experiment.[19] Although the average power of a femtosecond-pulse laser may be comparable with that of a
continuous-wave (CW) laser, its peak power greatly exceeds
that of the CW laser.[20] The large amount of energy tightly
packed in the femtosecond pulses imparts an enormous
impact on the sample, both temporally and spatially.[21]
Furthermore, the duration of a femtosecond pulse is much
shorter than the characteristic time for relaxation through
intermolecular energy transfer,[22] preventing the dissipation
of the photon energy and, thus, resulting in very effective local
heating by photo-excitation. These characteristics of the
femtosecond pulse lead to a unique feature that could have an
important implication for in vivo therapy: the photodegradation of the cancer cells is greatly accelerated, and thus, the
required dose of radiation is correspondingly reduced. For
neu
Angew. Chem. 2006, 118, 7918 –7922
example, irradiation for only 10 s is necessary for the
destruction of the SKBR3 cells with a femtosecond-pulse
laser, whereas 2–7 min is normally required with a CW laser
at a similar or higher intensity.[5–7]
Recently, several multifunctional nanomedical platforms
have been reported.[9] The probes encapsulated by biologically localized embedding (PEBBLEs) produced by the
Kopelman group are particularly interesting, because different types of photosensitizers, imaging contrast agents, and
targeting agents can be simultaneously incorporated into
polymer or silica nanoparticles.[9f] Although the multifunctional nanomedical features of PEBBLEs are similar to those
of our Mag-GNS, there are several key differences between
these two nanomaterials. Firstly, the compositions are completely different. Our Mag-GNS consist of a silica nanosphere
core surrounded by a gold nanoshell for photothermal
therapy, with embedded magnetite nanoparticles for T2
MRI contrast enhancement. In contrast, the PEBBLEs
consist of polyacrylamide nanoparticles containing organic
dyes for photodynamic therapy and gadolinium complexes for
T1 MRI contrast enhancement. Secondly, cancer cells are
killed by the two nanomaterials through different mechanisms. In photothermal therapy using Mag-GNS, the NIR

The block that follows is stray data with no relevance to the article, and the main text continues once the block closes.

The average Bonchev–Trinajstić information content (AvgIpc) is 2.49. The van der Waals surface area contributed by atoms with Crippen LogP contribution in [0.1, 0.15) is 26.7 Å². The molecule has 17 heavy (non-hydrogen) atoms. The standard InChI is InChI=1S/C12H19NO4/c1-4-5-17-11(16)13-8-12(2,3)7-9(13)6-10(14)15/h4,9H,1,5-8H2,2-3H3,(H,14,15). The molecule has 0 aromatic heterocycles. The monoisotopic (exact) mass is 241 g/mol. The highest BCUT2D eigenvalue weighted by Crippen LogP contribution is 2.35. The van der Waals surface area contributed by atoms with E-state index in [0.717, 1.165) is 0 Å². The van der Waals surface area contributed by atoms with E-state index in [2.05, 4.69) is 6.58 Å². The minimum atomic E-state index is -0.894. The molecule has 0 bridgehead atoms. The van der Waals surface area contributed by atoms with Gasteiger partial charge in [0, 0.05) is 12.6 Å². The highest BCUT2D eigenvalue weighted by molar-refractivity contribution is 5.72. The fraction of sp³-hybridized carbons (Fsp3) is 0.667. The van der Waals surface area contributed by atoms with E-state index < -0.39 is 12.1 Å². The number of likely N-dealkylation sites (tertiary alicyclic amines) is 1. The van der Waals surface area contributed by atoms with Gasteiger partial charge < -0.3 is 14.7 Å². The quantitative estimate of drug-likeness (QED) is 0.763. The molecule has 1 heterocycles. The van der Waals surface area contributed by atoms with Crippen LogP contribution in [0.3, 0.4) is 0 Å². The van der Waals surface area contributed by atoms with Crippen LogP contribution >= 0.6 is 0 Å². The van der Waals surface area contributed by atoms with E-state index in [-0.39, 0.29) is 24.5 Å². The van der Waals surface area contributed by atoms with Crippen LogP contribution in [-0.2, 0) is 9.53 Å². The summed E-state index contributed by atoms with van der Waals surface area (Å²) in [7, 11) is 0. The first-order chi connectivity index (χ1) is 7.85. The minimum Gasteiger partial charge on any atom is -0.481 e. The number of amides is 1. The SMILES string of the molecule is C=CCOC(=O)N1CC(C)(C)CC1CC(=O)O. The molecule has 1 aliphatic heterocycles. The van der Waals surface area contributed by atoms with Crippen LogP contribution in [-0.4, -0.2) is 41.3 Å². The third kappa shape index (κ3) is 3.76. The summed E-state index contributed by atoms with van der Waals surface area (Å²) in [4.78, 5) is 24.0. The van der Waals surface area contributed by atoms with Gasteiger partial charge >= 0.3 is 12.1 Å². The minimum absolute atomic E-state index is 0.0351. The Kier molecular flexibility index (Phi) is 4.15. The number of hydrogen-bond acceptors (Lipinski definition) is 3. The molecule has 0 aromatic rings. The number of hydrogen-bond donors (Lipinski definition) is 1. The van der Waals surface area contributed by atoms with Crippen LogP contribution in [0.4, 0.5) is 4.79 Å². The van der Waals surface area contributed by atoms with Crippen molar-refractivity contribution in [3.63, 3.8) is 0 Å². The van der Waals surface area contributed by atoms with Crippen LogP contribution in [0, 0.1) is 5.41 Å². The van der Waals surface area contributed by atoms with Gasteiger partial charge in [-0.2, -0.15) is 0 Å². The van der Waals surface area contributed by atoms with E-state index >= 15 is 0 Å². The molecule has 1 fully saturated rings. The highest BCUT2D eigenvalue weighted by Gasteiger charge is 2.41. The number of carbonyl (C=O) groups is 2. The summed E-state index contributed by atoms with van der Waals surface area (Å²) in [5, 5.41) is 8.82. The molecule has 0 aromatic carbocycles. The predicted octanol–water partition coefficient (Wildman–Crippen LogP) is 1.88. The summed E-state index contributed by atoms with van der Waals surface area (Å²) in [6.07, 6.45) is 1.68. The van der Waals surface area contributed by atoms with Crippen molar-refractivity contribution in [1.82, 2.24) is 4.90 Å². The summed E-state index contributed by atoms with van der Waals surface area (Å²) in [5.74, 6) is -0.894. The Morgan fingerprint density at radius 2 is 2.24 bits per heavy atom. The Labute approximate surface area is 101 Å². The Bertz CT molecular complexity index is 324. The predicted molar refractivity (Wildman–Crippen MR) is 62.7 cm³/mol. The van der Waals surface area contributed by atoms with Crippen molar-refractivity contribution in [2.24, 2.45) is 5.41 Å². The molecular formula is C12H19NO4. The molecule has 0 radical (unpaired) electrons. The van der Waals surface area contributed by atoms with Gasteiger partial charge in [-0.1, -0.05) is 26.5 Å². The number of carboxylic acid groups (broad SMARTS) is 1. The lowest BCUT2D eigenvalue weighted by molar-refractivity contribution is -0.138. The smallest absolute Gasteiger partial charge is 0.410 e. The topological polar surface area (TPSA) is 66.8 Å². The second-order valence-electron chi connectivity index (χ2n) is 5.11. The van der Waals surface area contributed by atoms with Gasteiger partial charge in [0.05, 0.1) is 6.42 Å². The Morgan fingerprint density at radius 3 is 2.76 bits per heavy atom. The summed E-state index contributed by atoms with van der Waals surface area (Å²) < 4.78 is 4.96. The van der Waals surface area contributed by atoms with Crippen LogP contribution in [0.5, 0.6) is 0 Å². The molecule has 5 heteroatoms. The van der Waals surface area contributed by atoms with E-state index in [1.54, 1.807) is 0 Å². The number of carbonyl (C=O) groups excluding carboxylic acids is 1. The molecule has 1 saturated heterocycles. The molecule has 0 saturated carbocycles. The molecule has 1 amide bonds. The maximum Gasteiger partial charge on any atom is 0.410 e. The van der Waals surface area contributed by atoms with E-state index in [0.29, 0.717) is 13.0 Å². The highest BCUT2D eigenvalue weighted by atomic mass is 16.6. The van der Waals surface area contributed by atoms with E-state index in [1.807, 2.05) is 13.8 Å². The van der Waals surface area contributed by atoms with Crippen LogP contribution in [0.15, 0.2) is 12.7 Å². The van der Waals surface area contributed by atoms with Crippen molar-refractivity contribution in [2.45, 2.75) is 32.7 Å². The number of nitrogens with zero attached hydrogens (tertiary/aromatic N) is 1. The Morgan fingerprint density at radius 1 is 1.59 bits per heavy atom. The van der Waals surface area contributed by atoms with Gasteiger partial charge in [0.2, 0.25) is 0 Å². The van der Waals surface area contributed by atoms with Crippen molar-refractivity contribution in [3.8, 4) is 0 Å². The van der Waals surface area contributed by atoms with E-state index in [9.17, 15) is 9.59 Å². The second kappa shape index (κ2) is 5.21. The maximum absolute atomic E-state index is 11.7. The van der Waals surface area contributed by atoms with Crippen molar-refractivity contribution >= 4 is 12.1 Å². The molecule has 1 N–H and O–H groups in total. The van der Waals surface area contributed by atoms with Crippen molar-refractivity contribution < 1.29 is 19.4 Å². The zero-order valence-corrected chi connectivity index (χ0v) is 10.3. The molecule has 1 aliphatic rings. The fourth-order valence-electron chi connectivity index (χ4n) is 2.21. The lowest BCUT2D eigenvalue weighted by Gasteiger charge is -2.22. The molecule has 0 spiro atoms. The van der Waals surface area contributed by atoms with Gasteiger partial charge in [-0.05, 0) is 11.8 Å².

radiation absorbed by the gold nanoshells is converted
efficiently into a sufficient amount of heat to kill cancer
cells. In contrast, in photodynamic therapy using PEBBLEs,[9f] reactive oxygen species generated by laser irradiation of the photosensitizers kill the cancer cells. Thirdly, the
Mag-GNS absorb NIR radiation, which is optimal for the
treatment of deep tissues, because the absorption of NIR
radiation in tissues is generally much less than that of visible
light, and consequently tissue penetration is enhanced.
Fourthly, irradiation of the cancer-targeting Mag-GNSAbHER2/neu using a femtosecond-pulse laser with an NIR
wavelength makes it possible to kill cancer cells at a low
power and in a short period of time. This very effective
destruction of cancer cells through localized heating by
photo-excitation results from the synergetic effects of the
femtosecond laser pulse and the NIR irradiation.
In conclusion, multifunctional Mag-GNS consisting of
gold nanoshells with embedded magnetic Fe3O4 nanoparticles
were synthesized. Anti-HER2/neu was linked to the MagGNS for targeted MRI and NIR photothermal therapy of
cancer cells. The embedded Fe3O4 nanoparticles resulted in
high contrast in the MR images, and the gold nanoshells had
an optical absorption cross section high enough for NIR
photothermal therapy. Cancer cells targeted with the MagGNS-AbHER2/neu in vitro were detectable by a commercial
clinical MRI system, and were rapidly destroyed upon short
exposure to femtosecond laser pulses with an NIR wavelength and a low power.
Received: June 20, 2006
Revised: August 21, 2006
Published online: October 30, 2006
.
Keywords: gold · magnetic resonance imaging · nanomedicine ·
nanostructures · photothermal therapy
2006 Wiley-VCH Verlag GmbH & Co. KGaA, Weinheim
www.angewandte.de